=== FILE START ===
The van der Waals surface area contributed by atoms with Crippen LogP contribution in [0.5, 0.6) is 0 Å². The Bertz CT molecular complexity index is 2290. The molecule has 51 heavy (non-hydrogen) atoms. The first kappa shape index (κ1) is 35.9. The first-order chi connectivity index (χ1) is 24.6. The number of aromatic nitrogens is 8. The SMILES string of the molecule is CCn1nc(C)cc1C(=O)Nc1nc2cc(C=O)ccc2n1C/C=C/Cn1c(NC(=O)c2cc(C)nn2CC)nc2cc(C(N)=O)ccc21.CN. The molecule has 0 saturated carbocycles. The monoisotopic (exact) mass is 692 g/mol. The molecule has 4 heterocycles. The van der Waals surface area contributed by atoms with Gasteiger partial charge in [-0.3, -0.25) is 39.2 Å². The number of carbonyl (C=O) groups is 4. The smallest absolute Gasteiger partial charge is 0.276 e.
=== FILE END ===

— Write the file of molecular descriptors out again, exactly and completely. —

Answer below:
The van der Waals surface area contributed by atoms with Crippen LogP contribution in [0.5, 0.6) is 0 Å². The Bertz CT molecular complexity index is 2290. The molecule has 51 heavy (non-hydrogen) atoms. The first kappa shape index (κ1) is 35.9. The first-order chi connectivity index (χ1) is 24.6. The number of aromatic nitrogens is 8. The SMILES string of the molecule is CCn1nc(C)cc1C(=O)Nc1nc2cc(C=O)ccc2n1C/C=C/Cn1c(NC(=O)c2cc(C)nn2CC)nc2cc(C(N)=O)ccc21.CN. The molecule has 0 saturated carbocycles. The monoisotopic (exact) mass is 692 g/mol. The molecule has 4 heterocycles. The van der Waals surface area contributed by atoms with Gasteiger partial charge in [-0.3, -0.25) is 39.2 Å². The number of carbonyl (C=O) groups is 4. The smallest absolute Gasteiger partial charge is 0.276 e.